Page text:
PETITIONER APPEARING PRO SE:    ATTORNEYS FOR RESPONDENT:
DAVID W. BUCKER    STEVE CARTER
Camby, IN    ATTORNEY GENERAL OF INDIANA
    Indianapolis, IN
    
     JOHN SNETHEN
    DEPUTY ATTORNEY GENERAL
    Indianapolis, IN
______________________________________________________________________

IN THE INDIANA TAX COURT
DAVID W. BUCKER,                                                           )
                                                                                )
    Petitioner,                                                                 )
                                                                                )
    v.                                                                          )   Cause No. 49T10-0211-TA-128
                                                                                )
INDIANA DEPARTMENT OF                                                           )
STATE REVENUE,                                                                  )
                                                                                )
    Respondent.                                                                 )    
______________________________________________________________________

ORDER ON RESPONDENT’S
MOTION FOR SUMMARY JUDGMENT

______________________________________________________________________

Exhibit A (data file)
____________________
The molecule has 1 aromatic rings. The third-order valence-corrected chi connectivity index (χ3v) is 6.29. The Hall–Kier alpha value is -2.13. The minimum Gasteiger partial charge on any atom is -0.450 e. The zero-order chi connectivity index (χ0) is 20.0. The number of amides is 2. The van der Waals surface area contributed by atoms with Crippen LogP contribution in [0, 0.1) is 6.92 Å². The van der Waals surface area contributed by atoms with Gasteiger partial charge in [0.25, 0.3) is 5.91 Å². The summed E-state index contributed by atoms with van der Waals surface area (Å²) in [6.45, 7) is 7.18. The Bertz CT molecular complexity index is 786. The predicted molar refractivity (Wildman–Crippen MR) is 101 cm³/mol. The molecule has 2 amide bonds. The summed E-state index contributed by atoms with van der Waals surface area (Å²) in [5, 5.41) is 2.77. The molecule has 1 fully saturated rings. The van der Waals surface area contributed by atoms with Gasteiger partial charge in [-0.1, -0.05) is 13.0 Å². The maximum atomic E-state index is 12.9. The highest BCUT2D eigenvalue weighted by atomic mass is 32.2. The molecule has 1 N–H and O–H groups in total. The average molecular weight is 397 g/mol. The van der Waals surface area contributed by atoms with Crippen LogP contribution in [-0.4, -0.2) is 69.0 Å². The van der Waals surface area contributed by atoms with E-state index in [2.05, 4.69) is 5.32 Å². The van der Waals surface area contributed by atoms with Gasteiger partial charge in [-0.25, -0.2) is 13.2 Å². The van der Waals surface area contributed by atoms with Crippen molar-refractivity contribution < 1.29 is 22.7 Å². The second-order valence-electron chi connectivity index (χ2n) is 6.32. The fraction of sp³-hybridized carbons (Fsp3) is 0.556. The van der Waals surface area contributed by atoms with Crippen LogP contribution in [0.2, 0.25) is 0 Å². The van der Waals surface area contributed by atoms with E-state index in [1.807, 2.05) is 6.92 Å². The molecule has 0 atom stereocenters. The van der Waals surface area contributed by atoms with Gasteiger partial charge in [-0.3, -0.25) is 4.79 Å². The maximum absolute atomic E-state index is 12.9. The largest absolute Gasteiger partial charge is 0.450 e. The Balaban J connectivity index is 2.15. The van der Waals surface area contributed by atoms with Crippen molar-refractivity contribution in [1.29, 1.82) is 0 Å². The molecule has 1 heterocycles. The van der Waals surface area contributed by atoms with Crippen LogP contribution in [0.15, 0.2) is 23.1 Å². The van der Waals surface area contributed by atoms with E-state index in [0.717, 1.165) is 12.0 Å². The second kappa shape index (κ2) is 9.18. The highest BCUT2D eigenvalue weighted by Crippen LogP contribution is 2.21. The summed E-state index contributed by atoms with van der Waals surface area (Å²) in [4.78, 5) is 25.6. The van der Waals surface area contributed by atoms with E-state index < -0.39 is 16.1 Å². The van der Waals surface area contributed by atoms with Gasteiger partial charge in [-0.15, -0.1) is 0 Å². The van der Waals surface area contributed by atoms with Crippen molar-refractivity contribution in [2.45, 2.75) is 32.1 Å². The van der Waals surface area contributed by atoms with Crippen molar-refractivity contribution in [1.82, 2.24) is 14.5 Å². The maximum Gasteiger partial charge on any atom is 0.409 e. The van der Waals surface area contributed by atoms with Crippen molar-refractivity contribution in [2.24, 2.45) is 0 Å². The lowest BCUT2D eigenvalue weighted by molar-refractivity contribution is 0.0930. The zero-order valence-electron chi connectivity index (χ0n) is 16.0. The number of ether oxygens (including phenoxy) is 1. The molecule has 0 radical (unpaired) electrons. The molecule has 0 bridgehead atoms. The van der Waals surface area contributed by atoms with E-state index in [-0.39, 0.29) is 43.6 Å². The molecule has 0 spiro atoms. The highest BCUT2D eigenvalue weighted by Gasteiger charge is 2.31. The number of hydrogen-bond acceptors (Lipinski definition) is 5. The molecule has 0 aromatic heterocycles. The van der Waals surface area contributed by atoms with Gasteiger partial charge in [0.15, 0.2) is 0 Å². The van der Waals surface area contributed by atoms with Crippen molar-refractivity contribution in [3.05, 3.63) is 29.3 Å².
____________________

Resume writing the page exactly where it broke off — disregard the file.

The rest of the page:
FOR PUBLICATION
March 4, 2004


FISHER, J.
    David W. Bucker (Bucker) challenges the final determination of the Indiana Department of State Revenue (Department) denying his claim for refund of adjusted gross income tax for the 2001 tax year. The matter is currently before this Court on the Department’s motion for summary judgment, in which it raises the following issue: whether Bucker’s wages are subject to Indiana’s adjusted gross income tax. For the following reasons, the Court GRANTS the Department’s motion.
FACTS AND PROCEDURAL HISTORY

    The material facts as they relate to this case are undisputed. Bucker, an Indiana resident, received a Form W-2 “Wage and Tax Statement 2001” from his employer, Banc One Management Corporation, indicating $31,766.89 in wages. When he subsequently filed his individual state income tax return for the 2001 tax year, however, Bucker declared zero income and requested a refund in the amount of $1,353.82 to recover state and county taxes withheld by Banc One. (See Resp’t Designation of Evidence at 23-26.)